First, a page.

Romania’s Black Sea Coast

Thursday, 13th January 2011 by

With Google’s recent expansion of Street View into Romania, we now have street-level imagery of the Black Sea Coast for the first time. Known as the Romanian Riviera, the Black Sea Coast is littered with popular beaches and resorts, and also serves as Romania’s shipping link to the rest of the world.

We begin in Constanţa, Romania’s second largest city. With a history dating back 2,700 years, Constanţa is renowned for its many historic buildings, such as the amazing waterfront casino.

Further downtown is the imposing Museum of National History:

Of course, many of Romania’s buildings were constructed under communist rule. This means large apartment blocks can be found in most cities, including this oddly-curved mammoth at one of Constanţa’s main intersections.

Not only is Constanţa Romania’s second-largest city, it’s also home to the largest port on the entire Black Sea; the fourth largest in Europe.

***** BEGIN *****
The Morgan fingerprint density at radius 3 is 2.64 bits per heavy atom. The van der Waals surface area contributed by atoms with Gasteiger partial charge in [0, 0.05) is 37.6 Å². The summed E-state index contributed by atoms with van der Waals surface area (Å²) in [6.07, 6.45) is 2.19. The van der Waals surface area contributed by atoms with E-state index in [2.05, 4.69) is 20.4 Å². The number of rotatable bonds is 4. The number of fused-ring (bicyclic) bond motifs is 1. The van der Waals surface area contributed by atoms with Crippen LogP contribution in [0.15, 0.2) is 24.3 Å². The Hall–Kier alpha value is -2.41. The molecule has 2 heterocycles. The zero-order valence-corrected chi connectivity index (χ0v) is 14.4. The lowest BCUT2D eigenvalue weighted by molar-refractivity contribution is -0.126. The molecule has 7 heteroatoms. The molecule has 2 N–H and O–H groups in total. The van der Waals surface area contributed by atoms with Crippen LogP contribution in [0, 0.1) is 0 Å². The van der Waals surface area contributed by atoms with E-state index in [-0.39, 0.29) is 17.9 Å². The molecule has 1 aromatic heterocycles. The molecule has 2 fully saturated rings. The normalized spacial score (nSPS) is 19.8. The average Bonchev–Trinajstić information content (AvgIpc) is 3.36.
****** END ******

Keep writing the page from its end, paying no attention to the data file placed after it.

Much of the shipping traffic comes through the lock at Agigea, of which Street View brings us a clear view.

The major attractions along this part of the Black Sea however, are the numerous beaches that are flooded with tourists each summer, which is when the Street View camera drove through the resort of Eforie.

In many places, camping on a public beach would be considered an illegal act, but in the southern resort town of 2 Mai, it’s quite the opposite:

Unfortunately, not all the shots of the beach are quite that scenic...

In total, Street View coverage stretches over the southernmost 70 kilometres of the coast, starting from the Bulgarian border at Varna Veche (note the separate lanes at the crossing for EU and non-EU traffic), and ending at a city whose name I can’t quite remember at the moment...

Ah, yes. That was it.